Chhath Puja, one of the most ancient Hindu Vedic festivals, is widely celebrated every year mostly in Bihar, Jharkhand, eastern Uttar Pradesh and some parts of Nepal. During the four-day festival, devotees worship Lord Sun and his wife Usha. This year, it will be celebrated from November 11 and continue till November 14, with ‘Nahaye Khaye’ on November 11, ‘Kharna’ on November 12, ‘Sandhya Arghya’ on November 13 and ‘Usha Arghya’ on November 14. It is celebrated four days after Diwali.
According to Hindi calendar, Chhath Puja is celebrated on the sixth day of the month of Karthika in the Vikram Samvat. It is also celebrated in the summers, some days after Holi which is called Chaiti Chhath. But, Karthika month’s Chhath is more ardently followed by people. It is also celebrated in Madhya Pradesh, Gujarat, Bangalore, Chandigarh, Chhattisgarh with great fervour.
On the first day of the puja — Nahay Khay, devotees take a dip, preferably in the Kosi river, Karnali and Ganga, and carry home the holy water to prepare the offerings. On Kharna, the devotees observe a fast for the whole day, which ends in the evening a little after sunset. After worshipping the Sun and the Moon, they prepare offerings of kheer, bananas and rotis for their family. After consuming the offering, they fast for 36 hours without water.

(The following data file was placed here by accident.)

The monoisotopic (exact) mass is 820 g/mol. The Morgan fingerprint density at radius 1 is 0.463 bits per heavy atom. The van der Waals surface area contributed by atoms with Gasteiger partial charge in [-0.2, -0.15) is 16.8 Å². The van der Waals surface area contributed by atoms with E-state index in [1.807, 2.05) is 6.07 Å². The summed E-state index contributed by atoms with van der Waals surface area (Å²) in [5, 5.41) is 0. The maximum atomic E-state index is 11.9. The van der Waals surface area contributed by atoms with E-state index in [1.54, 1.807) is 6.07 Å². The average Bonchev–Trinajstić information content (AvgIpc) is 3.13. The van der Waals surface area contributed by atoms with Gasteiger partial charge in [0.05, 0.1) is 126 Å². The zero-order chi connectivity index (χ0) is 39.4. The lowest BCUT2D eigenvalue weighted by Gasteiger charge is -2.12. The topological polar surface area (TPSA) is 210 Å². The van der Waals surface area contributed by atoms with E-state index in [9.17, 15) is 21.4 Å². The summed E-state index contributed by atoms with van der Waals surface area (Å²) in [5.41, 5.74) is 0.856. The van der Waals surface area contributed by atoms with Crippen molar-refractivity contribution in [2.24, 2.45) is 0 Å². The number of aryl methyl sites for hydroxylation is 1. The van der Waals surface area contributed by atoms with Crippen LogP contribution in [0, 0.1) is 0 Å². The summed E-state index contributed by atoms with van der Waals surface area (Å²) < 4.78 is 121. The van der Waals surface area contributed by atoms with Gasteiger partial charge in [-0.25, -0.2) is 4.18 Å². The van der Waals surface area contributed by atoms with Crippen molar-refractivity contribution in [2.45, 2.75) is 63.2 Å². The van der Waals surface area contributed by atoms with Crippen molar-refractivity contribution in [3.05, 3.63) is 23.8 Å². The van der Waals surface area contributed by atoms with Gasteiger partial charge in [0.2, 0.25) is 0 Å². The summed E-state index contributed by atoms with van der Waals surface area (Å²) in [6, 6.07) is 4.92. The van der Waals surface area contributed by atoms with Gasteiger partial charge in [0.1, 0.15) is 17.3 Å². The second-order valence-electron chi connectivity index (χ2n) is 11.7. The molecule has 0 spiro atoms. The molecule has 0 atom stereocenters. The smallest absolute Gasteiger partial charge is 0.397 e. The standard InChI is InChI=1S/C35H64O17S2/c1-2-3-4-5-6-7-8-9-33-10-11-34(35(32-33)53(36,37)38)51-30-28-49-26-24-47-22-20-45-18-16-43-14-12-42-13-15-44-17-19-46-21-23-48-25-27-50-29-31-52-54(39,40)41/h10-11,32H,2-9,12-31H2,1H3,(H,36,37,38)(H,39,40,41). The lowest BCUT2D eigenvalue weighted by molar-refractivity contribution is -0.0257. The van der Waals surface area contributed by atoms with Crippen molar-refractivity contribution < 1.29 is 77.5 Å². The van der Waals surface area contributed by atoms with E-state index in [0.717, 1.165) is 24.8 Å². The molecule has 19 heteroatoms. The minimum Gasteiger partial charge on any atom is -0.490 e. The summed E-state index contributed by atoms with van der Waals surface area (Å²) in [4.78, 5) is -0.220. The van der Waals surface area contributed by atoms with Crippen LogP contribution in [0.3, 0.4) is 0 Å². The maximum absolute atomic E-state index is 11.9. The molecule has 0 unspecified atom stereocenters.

On the third day — Sandhya Arghya (evening offerings), after preparing the prasad, they take a dip in the holy water body in the evening and worship the Sun god and Chhathi maiyya. They offer the evening offerings amid folk songs. Then comes the fourth and the last day of the festival —Usha Arghya — when the devotees go to the holy waters a little before sunrise and offer morning offerings to the sun, following which they break their fast.
Devotees during this period observe purity and live frugally. They sleep on the floor on a single blanket.